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Seaward 32RK Is a ‘Thin-Water-Cruiser’

The Seaward 32RK was designed and for years built by Floridian Nick Hake. The design is now part of the Island Packet company which builds the Island Packet line of cruising boats as well as the Blue Jacket 40. The same craftsmen who build the IPYs and BJYs built the Seawards, too, so you know that traditional American yacht style and quality go into every boat. The 32RK has one signature design feature that makes it uniquely suitable for cruising in areas with a lot of shallow water and for sailors who want to trailer their boats. The RK in its name stands for  “retracting keel” which enables you to lower the keel to whatever depth you want, within reason, and to raise it again when the water starts to get thin. Read More

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New Owner, New Boat, New Company

  • By Mark Pillsbury
  • Updated: March 10, 2009

Hake Yachts’ Seaward 32RK features a vertically retractable keels, which let it sail in as little as 20 inches of water.

You’ve no doubt spotted them at the boat shows: They’re the full-size cruisers pictured floating nose up to the beach. Well, now those Seaward Yachts will be floating nose up to the beach under new management. The company that builds Seawards, Hake Yachts , has been acquired by Indianapolis entrepreneur Ted Gelov. Seaward designer Nick Hake, meanwhile, plans to remain at the company.

In a company-issued release, Gelov said he was attracted to the builder because of the design of the boats and their vertically retractable keels, which let Seawards sail in as little as 20 inches of water or, with them down, cruise anywhere. Moving forward, the Stuart, Florida-based Hake Yachts plans to build 40 to 50 boats a year. Current models include the 26RK and the 32RK. New designs and sizes are reportedly in the works, as well.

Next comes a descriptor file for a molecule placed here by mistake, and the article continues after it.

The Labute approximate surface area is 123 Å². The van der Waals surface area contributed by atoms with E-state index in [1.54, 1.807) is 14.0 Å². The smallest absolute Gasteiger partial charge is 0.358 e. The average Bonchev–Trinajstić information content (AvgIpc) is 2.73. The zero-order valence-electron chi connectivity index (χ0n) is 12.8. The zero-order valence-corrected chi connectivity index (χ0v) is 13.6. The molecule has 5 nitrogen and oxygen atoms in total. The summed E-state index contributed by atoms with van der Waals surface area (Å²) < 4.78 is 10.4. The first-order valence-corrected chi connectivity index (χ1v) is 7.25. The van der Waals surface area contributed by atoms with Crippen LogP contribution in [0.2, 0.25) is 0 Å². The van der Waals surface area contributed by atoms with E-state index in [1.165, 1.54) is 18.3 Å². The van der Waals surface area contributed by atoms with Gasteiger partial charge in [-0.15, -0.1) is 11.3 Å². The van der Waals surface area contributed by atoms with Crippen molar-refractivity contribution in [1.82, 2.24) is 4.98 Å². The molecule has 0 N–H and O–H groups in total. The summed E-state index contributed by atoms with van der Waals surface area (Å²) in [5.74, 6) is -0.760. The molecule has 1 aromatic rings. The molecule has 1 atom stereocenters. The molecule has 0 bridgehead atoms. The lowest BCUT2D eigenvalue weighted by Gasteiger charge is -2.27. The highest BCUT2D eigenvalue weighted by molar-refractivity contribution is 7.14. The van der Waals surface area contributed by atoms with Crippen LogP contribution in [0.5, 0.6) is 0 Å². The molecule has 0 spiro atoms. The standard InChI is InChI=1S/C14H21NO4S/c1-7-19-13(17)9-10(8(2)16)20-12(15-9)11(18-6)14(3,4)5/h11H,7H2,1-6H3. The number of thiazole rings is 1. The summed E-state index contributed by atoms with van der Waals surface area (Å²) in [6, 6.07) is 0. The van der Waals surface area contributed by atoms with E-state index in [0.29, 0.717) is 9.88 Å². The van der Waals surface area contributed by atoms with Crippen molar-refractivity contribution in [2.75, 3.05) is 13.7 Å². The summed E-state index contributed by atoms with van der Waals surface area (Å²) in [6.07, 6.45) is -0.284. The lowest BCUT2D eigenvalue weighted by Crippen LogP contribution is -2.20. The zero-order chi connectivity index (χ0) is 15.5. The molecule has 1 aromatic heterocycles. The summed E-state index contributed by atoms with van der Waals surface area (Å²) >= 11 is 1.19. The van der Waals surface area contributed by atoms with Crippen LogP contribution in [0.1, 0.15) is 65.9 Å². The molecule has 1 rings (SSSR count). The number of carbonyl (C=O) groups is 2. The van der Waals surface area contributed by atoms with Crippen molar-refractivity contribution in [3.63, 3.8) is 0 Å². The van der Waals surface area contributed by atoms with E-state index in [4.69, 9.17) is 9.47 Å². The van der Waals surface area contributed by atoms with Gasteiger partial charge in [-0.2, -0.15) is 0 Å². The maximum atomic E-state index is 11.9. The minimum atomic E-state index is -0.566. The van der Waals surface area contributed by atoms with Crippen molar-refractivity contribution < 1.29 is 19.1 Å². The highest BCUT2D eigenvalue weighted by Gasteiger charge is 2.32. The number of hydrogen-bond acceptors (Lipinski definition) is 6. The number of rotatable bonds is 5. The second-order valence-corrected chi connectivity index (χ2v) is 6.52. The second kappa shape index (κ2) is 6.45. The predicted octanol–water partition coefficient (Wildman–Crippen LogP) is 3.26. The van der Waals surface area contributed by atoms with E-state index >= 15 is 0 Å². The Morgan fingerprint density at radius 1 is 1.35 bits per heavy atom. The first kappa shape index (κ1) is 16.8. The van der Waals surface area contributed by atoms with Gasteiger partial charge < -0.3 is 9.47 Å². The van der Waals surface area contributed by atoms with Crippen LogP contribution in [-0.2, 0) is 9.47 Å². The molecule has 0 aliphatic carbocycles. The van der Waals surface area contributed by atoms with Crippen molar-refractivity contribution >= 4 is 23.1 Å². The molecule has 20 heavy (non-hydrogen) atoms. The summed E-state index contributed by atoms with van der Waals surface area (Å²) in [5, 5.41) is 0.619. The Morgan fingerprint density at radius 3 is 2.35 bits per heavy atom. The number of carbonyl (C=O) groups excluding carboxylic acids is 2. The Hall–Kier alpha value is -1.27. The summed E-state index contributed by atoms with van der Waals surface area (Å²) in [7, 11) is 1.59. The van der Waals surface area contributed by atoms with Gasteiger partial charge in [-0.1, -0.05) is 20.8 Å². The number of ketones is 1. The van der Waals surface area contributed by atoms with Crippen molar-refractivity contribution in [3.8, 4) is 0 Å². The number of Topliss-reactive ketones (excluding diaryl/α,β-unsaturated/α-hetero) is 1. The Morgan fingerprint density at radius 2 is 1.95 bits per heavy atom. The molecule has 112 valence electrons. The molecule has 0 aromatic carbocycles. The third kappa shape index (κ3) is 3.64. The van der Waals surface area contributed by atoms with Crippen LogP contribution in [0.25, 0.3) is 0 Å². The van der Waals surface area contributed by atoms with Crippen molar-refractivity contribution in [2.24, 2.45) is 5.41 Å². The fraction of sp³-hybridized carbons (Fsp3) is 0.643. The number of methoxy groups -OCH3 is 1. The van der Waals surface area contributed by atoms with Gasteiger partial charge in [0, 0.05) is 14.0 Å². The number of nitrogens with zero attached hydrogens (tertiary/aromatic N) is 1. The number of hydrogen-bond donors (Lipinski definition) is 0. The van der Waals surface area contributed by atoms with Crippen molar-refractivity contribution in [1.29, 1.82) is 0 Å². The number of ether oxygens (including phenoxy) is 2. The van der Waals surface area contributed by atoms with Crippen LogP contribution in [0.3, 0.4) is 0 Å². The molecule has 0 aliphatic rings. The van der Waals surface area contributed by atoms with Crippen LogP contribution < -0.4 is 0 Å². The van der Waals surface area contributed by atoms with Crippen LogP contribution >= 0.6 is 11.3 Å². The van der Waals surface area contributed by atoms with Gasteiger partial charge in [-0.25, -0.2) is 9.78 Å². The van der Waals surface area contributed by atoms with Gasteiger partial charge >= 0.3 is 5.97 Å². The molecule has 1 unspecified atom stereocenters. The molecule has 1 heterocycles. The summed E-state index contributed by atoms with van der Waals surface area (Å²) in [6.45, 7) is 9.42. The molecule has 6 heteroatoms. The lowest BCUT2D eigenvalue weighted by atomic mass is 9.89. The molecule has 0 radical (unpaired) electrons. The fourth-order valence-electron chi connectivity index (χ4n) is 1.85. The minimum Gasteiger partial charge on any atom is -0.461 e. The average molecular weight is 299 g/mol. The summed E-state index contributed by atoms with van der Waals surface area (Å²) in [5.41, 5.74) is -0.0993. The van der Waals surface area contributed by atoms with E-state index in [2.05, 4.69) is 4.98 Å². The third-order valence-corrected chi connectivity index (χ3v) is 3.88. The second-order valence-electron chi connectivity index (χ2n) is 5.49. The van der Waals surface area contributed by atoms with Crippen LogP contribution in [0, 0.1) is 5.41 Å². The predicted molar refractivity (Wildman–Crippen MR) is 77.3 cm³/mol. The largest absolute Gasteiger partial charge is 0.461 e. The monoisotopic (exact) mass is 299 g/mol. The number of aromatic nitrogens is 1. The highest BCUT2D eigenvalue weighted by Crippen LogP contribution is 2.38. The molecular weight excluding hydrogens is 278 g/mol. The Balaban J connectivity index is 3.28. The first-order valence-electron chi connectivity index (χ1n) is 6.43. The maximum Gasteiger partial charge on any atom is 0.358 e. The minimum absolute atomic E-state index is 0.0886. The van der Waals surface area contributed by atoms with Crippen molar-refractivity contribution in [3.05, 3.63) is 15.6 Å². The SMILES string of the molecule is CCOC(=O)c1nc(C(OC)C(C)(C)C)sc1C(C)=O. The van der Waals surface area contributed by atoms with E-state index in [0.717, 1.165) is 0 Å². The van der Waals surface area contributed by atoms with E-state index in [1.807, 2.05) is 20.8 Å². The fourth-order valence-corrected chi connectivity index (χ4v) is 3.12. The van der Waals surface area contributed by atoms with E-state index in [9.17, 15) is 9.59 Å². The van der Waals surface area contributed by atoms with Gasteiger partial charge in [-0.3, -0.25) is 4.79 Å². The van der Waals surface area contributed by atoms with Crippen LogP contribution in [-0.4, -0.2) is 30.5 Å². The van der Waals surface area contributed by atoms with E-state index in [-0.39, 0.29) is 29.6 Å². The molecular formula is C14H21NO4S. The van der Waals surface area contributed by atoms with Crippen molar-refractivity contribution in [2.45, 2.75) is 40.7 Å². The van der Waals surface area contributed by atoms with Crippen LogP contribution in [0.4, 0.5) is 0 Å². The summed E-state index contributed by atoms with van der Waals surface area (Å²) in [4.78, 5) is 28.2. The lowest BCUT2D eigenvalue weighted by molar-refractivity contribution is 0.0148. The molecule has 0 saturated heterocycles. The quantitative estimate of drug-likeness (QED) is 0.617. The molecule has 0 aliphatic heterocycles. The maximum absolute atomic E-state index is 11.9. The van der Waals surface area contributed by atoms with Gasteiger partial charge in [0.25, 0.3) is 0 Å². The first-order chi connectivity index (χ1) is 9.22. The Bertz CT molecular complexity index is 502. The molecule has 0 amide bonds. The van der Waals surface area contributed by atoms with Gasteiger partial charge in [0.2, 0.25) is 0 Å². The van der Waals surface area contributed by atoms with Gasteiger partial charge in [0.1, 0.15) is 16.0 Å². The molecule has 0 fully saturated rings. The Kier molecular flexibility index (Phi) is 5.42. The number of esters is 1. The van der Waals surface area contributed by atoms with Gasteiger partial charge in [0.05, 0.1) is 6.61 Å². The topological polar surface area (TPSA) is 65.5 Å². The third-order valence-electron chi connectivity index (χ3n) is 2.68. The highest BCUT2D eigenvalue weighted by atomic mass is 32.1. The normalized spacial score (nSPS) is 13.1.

Courtesty of the Manufacturer | | The new J/95 is poised to make a sleek and stylish debut in the growing fleet of daysailers. | And to stick with a thin-water theme, let’s turn to Rhode Island-based J/Boats and the planned spring launch of its new J/95 . This newest design from Rod Johnstone is a thoroughly modern, 31-foot throwback to the days when fast centerboarders were crossing oceans, winning races, and sailing the shallow bays of the Bahamas, Cape Cod, the Gulf, and the Chesapeake.

With its 200-pound bronze board up, the J/95 will sail in about 3 feet of water; with the board down the draft is 5 feet 6 inches. A 2,250-pound keel protects the boats saildrive, which is powered by a 14-horsepower Yanmar diesel. Belowdecks, there’s crouching headroom of 60 inches in the saloon, and with four berths and an enclosed marine head, the boat should be more than adequate for getaways.

Topside, a large and roomy cockpit indicates that the J/95 is intended to be the latest entry in the daysailer genre, targeting those drawn, perhaps, to the Alerion 28s and the new Morris M29. And though easy on the eyes, in a rendering at least, it’s got stylish and racy good looks rather than harping on tradition. This includes an open transom (a removable locker and helm seat are available), a centerline wheel, and twin rudders.

Look for a launch later this spring and, or course, a review in an upcoming issue of Cruising World.

And finally, another Rhode Island news nugget! Eric Goetz and his boatbuilding crewmates live to sail another day. The Bristol, Rhode Island, builder of such high-end, carbon- and other exotic-fiber boats as Puma’s Il Mostro, has emerged from bankruptcy with a new name, Goetz Custom Technologies , and a business plan that includes new raceboat projects balanced by a service business, a charter and brokerage arm, and lines of new semicustom Ray Hunt-designed powerboats and German Frers-designed sailboats. These designs will take advantage of the performance and fuel-saving potential of Goetz’s lightweight-construction capabilities.

The first order of business? Work resumes on two 82-foot sailboats that were under construction inside the company’s new 45,000-square-foot manufacturing facility when the doors were shut last fall.

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Swiftsure Yachts

SELLER WILL CONSIDER DELIVERY BY TRUCK TO ANY LOCATION IN THE LOWER 48!

Cruise summers in the Pacific Northwest and winters in the Sea of Cortez or anywhere else in the Country with an easily trailerable sailboat!

$5,000 Price Drop!!